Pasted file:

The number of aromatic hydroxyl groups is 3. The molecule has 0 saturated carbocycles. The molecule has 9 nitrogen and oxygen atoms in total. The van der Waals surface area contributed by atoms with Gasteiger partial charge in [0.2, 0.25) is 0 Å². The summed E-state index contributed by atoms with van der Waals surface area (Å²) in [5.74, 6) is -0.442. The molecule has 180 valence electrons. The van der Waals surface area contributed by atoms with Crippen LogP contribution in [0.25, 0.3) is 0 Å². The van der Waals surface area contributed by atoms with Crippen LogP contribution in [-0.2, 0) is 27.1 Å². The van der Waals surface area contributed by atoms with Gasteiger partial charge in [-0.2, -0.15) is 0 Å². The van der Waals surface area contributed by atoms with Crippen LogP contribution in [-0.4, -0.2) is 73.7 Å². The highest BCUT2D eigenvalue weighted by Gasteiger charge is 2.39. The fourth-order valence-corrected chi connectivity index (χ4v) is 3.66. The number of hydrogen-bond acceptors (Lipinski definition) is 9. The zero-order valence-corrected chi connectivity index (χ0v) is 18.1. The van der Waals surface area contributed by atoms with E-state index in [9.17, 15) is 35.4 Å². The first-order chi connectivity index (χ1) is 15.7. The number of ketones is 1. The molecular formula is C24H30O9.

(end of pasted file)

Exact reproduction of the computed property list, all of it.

The number of aromatic hydroxyl groups is 3. The molecule has 0 saturated carbocycles. The molecule has 9 nitrogen and oxygen atoms in total. The van der Waals surface area contributed by atoms with Gasteiger partial charge in [0.2, 0.25) is 0 Å². The summed E-state index contributed by atoms with van der Waals surface area (Å²) in [5.74, 6) is -0.442. The molecule has 180 valence electrons. The van der Waals surface area contributed by atoms with Crippen LogP contribution in [0.25, 0.3) is 0 Å². The van der Waals surface area contributed by atoms with Crippen LogP contribution in [-0.2, 0) is 27.1 Å². The van der Waals surface area contributed by atoms with Gasteiger partial charge in [-0.2, -0.15) is 0 Å². The van der Waals surface area contributed by atoms with Crippen LogP contribution in [-0.4, -0.2) is 73.7 Å². The highest BCUT2D eigenvalue weighted by Gasteiger charge is 2.39. The fourth-order valence-corrected chi connectivity index (χ4v) is 3.66. The number of hydrogen-bond acceptors (Lipinski definition) is 9. The zero-order valence-corrected chi connectivity index (χ0v) is 18.1. The van der Waals surface area contributed by atoms with E-state index in [9.17, 15) is 35.4 Å². The first-order chi connectivity index (χ1) is 15.7. The number of ketones is 1. The molecular formula is C24H30O9.